digplanet beta 1: Athena
Share digplanet:


Applied sciences






















The more heavily loaded a ship is, the lower it sits in the water. "Designated displacement" is a measurement the weight of water a ship displaces of when fully loaded and submerged to her load lines.[citation needed]

The displacement or displacement tonnage of a ship is the ship's weight. The name reflects the fact that it is measured indirectly, by first calculating the volume of water displaced by the ship, and then calculating the weight of that water. By Archimedes' principle, this is also the weight of the ship.

Displacement should not be confused with other measurements of volume or capacity typically used for commercial vessels such as net tonnage, gross tonnage, or deadweight tonnage.


Shipboard stability programs can be used to calculate a vessel's displacement

The process of determining a vessel's displacement begins with measuring its draft[1] This is accomplished by means of its "draft marks" (or "load lines"). A merchant vessel has three matching sets: one mark each on the port and starboard sides forward, midships, and astern.[1] These marks allow a ship's displacement to be determined to an accuracy of 0.5%.[1]

The draft observed at each set of marks is averaged to find a mean draft. The ship's hydrostatic tables show the corresponding volume displaced.[2]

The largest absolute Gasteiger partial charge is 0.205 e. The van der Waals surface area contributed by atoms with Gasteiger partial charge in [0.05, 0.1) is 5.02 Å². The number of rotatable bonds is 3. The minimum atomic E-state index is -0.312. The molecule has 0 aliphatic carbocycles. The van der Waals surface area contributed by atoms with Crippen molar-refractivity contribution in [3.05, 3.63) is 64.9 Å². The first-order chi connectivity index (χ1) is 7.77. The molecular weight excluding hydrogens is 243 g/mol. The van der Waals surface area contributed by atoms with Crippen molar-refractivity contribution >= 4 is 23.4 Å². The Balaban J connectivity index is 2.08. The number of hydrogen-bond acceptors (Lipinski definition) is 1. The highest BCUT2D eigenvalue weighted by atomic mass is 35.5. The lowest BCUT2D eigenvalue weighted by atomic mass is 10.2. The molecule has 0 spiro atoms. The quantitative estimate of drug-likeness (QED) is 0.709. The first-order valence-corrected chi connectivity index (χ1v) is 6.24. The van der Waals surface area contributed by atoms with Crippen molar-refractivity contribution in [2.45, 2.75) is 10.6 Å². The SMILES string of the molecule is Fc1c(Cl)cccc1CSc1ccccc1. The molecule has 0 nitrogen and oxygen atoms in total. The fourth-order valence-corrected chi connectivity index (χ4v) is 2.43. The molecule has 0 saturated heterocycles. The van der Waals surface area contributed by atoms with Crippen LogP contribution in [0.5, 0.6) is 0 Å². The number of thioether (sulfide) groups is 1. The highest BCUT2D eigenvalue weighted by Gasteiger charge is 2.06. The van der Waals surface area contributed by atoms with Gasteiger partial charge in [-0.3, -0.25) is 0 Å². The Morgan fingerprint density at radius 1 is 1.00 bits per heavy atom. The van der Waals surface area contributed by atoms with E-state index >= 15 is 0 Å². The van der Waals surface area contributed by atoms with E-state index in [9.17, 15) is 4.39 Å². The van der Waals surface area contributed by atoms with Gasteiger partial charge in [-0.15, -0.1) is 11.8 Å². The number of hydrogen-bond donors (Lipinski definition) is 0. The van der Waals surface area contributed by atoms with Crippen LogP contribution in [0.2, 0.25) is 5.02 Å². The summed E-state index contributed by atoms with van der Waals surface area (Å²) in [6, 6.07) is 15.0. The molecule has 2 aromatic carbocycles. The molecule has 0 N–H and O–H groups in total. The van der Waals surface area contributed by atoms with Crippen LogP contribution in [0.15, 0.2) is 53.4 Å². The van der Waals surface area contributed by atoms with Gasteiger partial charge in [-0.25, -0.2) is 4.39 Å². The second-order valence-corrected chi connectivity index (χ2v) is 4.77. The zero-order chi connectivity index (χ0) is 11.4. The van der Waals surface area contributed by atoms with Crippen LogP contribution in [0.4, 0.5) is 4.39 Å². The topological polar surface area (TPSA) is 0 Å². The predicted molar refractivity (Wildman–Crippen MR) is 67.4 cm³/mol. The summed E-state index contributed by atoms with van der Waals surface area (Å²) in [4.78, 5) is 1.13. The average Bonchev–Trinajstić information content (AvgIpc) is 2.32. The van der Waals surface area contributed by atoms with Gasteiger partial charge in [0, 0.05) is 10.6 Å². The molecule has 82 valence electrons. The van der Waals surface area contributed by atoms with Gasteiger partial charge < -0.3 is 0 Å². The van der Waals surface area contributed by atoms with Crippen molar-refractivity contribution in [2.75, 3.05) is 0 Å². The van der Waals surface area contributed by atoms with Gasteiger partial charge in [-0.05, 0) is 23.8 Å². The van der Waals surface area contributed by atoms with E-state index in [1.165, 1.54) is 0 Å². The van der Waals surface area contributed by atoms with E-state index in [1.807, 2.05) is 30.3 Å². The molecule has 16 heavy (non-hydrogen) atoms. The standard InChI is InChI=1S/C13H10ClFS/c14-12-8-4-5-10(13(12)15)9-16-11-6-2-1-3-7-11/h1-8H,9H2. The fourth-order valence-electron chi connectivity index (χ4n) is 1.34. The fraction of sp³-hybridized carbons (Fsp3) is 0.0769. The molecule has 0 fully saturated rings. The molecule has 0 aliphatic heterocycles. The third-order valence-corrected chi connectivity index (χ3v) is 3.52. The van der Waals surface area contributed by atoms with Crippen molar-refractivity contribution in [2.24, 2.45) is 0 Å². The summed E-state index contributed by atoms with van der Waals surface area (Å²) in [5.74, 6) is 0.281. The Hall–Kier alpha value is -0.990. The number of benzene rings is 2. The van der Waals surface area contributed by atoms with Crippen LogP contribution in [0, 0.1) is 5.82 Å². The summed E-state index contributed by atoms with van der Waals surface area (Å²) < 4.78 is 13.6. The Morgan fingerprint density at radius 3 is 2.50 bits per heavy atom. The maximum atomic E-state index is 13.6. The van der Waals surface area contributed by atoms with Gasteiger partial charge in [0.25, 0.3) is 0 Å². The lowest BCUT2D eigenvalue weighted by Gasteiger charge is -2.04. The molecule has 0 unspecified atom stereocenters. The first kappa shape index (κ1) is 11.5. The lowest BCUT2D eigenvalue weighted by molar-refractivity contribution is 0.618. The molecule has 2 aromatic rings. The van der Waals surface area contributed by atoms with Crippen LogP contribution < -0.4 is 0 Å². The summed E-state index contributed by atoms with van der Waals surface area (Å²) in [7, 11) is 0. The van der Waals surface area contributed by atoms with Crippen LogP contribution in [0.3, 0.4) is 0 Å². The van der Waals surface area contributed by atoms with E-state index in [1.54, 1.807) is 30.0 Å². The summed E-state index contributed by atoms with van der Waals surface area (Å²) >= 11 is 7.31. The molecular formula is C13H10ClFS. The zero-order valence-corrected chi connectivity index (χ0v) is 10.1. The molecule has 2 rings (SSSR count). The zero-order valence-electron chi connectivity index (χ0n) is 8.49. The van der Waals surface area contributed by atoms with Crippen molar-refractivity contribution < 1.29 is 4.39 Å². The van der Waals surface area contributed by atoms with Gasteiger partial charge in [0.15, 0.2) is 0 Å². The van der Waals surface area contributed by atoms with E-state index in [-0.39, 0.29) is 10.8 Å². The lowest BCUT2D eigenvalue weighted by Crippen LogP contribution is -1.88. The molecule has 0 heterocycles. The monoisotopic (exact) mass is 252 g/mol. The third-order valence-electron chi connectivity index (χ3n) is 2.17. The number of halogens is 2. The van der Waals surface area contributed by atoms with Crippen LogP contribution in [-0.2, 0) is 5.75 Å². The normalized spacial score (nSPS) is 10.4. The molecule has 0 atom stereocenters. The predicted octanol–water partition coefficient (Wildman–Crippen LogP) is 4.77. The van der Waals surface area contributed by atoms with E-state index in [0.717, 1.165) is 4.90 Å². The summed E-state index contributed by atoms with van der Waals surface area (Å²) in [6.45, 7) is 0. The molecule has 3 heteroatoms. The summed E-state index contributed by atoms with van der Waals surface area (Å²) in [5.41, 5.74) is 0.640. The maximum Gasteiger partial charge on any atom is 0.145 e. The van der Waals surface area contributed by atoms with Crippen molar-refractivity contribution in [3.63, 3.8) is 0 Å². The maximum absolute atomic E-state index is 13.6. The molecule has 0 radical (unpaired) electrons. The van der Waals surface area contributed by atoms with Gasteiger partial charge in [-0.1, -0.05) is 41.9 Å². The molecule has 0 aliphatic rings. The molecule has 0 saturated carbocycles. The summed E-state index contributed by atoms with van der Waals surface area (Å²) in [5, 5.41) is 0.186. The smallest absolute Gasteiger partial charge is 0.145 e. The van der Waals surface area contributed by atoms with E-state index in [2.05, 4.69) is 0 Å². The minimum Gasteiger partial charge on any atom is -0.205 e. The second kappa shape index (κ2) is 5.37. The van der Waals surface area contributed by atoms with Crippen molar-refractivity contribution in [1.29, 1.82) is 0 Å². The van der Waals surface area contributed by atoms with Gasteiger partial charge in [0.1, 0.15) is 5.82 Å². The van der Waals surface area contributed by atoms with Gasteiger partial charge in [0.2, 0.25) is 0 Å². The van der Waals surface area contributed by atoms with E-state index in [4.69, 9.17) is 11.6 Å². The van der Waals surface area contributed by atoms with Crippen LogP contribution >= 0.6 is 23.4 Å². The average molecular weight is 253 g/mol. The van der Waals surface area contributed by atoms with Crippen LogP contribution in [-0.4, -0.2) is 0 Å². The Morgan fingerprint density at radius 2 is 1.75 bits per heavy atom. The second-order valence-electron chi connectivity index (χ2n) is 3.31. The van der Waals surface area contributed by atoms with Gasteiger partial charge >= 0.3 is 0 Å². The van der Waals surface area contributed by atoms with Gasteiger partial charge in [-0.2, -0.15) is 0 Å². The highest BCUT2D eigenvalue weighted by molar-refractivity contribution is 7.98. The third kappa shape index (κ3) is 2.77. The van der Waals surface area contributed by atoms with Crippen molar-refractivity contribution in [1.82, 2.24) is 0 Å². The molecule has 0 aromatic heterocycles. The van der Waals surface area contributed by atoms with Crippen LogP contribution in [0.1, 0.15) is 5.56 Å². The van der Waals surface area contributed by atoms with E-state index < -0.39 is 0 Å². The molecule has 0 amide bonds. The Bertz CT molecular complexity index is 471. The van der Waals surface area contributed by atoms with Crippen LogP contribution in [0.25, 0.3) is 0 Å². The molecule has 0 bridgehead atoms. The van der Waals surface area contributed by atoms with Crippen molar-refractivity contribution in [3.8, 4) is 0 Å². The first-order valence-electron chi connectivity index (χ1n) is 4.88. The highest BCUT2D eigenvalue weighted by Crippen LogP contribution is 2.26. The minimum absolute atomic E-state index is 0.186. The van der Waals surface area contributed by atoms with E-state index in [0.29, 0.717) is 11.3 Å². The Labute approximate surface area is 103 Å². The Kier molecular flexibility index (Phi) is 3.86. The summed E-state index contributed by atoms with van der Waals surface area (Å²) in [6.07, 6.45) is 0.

To calculate the weight of the displaced water, it is necessary to know its density. Seawater (1025 kg/m³) is more dense than fresh water (1000 kg/m³);[3] so a ship will ride higher in salt water than in fresh. The density of water also varies with temperature.

Devices akin to slide rules have been available since the 1950s to aid in these calculations. It is done today with computers.[4]


Two similar destroyers berthed alongside each other. The one on the outboard is more heavily loaded and displaces more water.

There are terms for the displacement of a vessel under specified conditions:

Loaded displacement[edit]

  • Loaded displacement is the weight of the ship including cargo, passengers, fuel, water, stores, dunnage and such other items necessary for use on a voyage. These bring the ship down to its "load draft",[5] colloquially known as the "waterline".
  • Full load displacement and loaded displacement have almost identical definitions. Full load is defined as the displacement of a vessel when floating at its greatest allowable draft as established by classification societies (and designated by its "waterline").[6] Warships have arbitrary full load condition established.[6]
  • Deep load condition means full ammunition and stores, with most available fuel capacity used.[citation needed]

Light displacement[edit]

  • Light displacement (LDT) is defined as the weight of the ship excluding cargo, fuel, water, ballast, stores, passengers, crew, but with water in boilers to steaming level.[5]

Normal displacement[edit]

  • Normal displacement is the ship's displacement "with all outfit, and two-thirds supply of stores, ammunition, etc., on board."[7]

Standard displacement[edit]